In Succession/Probate

What is clear title?

Title is the legal interest a person has in a piece of property. When a person has clear title, it means that there is no question about whether they own a particular piece of property, because they can prove their ownership through legal documentation. However, many people are unaware that they have clouded title. A person has clouded title when they cannot prove their ownership through legal documentation, or they cannot prove who exactly owns the property.

How does someone get “clouded title?”

While there are many ways clouded title can occur, the most common is when the owner of a piece of property passes away and their heirs do not formally transfer the property through a legal process called a succession. (Successions are commonly referred to as “probate” in other states.) A succession is the formal, legal process of transferring a deceased person’s property. If the person had a Will, people named in the Will (called the “legatees”), will still have to complete a succession in order to formally transfer the property according to the Will.

What does this have to do with hurricanes?

South Louisianans face the threat of property damage every year during hurricane season. If you have clouded title, you may face several roadblocks when trying to access the funds you need to rebuild. Without clear title, you will not be able to sell your home, borrow money against your home, receive government aid through FEMA or the Small Business Administration, or even cash an insurance check.

Here is an example of how clouded title can negatively impact an average Louisianan:

Bill moved in with is mother, Mary, when she got sick in 2014. In addition to being her full-time caretaker, Bill takes over paying the property taxes and all of the general expenses of maintaining the house for the next five years. In 2019, Mary passes away. Bill continues to live in the house; he is now 65, and on a fixed income, so he is grateful to have the opportunity to live in house that is paid off. As an only child, Bill assumed the house automatically transferred into his name when his mom passed away.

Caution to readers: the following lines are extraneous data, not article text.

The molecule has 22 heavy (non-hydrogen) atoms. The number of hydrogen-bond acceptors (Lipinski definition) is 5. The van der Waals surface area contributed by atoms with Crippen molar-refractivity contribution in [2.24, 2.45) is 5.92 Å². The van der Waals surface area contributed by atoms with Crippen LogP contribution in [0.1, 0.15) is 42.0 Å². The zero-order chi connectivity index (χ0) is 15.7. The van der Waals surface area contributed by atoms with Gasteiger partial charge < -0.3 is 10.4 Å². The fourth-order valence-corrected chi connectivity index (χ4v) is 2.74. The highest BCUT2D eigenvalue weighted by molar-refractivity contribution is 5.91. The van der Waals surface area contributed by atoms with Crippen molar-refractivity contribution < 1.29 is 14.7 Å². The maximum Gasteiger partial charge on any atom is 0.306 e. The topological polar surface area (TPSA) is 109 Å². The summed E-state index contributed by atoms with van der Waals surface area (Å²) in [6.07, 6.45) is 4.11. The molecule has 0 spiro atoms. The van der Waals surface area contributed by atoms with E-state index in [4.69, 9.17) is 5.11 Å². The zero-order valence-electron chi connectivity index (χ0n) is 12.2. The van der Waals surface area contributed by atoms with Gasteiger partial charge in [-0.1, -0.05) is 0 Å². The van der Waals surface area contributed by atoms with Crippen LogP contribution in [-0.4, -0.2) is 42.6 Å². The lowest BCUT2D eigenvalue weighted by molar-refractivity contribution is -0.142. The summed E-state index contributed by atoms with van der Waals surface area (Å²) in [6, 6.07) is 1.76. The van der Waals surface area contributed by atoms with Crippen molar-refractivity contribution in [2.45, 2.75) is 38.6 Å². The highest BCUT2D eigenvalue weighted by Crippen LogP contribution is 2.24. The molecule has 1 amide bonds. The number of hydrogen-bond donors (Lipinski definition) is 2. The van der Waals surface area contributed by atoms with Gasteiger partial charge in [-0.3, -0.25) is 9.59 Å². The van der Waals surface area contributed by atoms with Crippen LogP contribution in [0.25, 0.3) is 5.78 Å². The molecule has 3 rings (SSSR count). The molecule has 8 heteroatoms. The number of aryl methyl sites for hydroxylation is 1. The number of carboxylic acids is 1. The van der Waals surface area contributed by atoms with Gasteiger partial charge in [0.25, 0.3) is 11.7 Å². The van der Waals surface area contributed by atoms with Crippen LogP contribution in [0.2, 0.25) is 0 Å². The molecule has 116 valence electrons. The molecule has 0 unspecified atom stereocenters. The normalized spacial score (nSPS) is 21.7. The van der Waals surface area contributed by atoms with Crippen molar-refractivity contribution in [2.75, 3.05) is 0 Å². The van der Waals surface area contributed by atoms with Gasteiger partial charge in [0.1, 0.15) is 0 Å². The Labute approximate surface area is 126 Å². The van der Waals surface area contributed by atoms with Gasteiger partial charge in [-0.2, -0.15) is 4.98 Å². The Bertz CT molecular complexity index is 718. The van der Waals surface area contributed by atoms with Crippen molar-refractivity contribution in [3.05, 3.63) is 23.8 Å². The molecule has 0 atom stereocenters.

Unfortunately, in 2021, Hurricane Ida hit Louisiana and pushed four feet of flood water into Bill’s home. Bill did not have flood insurance, and he cannot afford to fix his house on his own. Bill applies for a Small Business Administration (SBA) Loan, and a month after the storm, he receives a denial letter. The denial letter says that the program is only for homeowners, and Bill cannot show that he owns the home.

Bill then contacts a lawyer, who explains that he has to complete a succession for his mother’s estate in order to formally transfer title to the house into his name. While waiting on the succession documents, Bill has been staying in a hotel because his home is unlivable, and the home’s condition is getting worse as the weeks go on. The courthouse was damaged in the storm, and it takes three months for the succession to move through the court system. Now, four months after the storm, Bill submits an appeal to the SBA to show he now has clear title and to ask them to reconsider his denial. After another two months, the SBA finally approves his loan. 

Because Bill did not have clear title, he was not able to even start the rebuilding process until six months after the storm. And unfortunately, six months is fairly quick for issues like this to be resolved. Three years after Hurricane Ida, there are still people who are displaced from their homes due to delay caused by this exact issue. 

How can I make sure I have clear title?

The best time to take care of clouded title is during blue skies. If you are living in property you inherited from your family, and you have not talked to an attorney about a succession, now is the time to do it.

The information provided is not intended to be legal or tax advice and does not constitute any attorney/client relationship. You should consult with an attorney for individual advice regarding your own situation.

Ms. Melancon is an attorney with Legacy Estate & Elder Law of Louisiana, LLC with offices in Baton Rouge, New Orleans and Lake Charles, LA. The primary focus of her practice is estate planning, probate, special needs planning, and elder law. For more information or to attend an upcoming estate planning seminar, call her office at (225) 744-0027.

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